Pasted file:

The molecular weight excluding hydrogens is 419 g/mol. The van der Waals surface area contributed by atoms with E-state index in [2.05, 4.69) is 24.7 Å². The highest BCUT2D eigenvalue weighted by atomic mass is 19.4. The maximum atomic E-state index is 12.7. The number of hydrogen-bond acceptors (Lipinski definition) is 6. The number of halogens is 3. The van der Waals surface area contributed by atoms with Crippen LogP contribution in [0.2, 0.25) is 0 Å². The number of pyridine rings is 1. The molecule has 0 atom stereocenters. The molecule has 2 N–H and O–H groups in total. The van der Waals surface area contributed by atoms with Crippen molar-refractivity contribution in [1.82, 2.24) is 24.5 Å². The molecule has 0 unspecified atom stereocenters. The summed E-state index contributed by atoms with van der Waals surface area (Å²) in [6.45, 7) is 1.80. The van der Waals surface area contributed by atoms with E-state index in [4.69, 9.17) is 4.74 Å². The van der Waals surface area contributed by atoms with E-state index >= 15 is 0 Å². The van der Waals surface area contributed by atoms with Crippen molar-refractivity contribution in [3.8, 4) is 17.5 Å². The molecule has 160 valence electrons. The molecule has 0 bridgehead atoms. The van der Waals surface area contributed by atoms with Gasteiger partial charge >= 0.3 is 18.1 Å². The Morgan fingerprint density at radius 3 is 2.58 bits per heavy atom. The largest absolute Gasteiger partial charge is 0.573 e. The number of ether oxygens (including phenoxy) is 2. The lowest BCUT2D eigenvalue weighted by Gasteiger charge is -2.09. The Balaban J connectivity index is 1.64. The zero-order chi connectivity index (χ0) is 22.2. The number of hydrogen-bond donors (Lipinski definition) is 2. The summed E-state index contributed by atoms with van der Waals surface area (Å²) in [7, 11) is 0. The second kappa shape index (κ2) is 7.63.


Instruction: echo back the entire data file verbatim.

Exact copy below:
The molecular weight excluding hydrogens is 419 g/mol. The van der Waals surface area contributed by atoms with E-state index in [2.05, 4.69) is 24.7 Å². The highest BCUT2D eigenvalue weighted by atomic mass is 19.4. The maximum atomic E-state index is 12.7. The number of hydrogen-bond acceptors (Lipinski definition) is 6. The number of halogens is 3. The van der Waals surface area contributed by atoms with Crippen LogP contribution in [0.2, 0.25) is 0 Å². The number of pyridine rings is 1. The molecule has 0 atom stereocenters. The molecule has 2 N–H and O–H groups in total. The van der Waals surface area contributed by atoms with Crippen molar-refractivity contribution in [1.82, 2.24) is 24.5 Å². The molecule has 0 unspecified atom stereocenters. The summed E-state index contributed by atoms with van der Waals surface area (Å²) in [6.45, 7) is 1.80. The van der Waals surface area contributed by atoms with E-state index in [4.69, 9.17) is 4.74 Å². The van der Waals surface area contributed by atoms with E-state index >= 15 is 0 Å². The van der Waals surface area contributed by atoms with Crippen molar-refractivity contribution in [3.8, 4) is 17.5 Å². The molecule has 160 valence electrons. The molecule has 0 bridgehead atoms. The van der Waals surface area contributed by atoms with Gasteiger partial charge >= 0.3 is 18.1 Å². The Morgan fingerprint density at radius 3 is 2.58 bits per heavy atom. The largest absolute Gasteiger partial charge is 0.573 e. The number of ether oxygens (including phenoxy) is 2. The lowest BCUT2D eigenvalue weighted by Gasteiger charge is -2.09. The Balaban J connectivity index is 1.64. The zero-order chi connectivity index (χ0) is 22.2. The number of hydrogen-bond donors (Lipinski definition) is 2. The summed E-state index contributed by atoms with van der Waals surface area (Å²) in [7, 11) is 0. The second kappa shape index (κ2) is 7.63.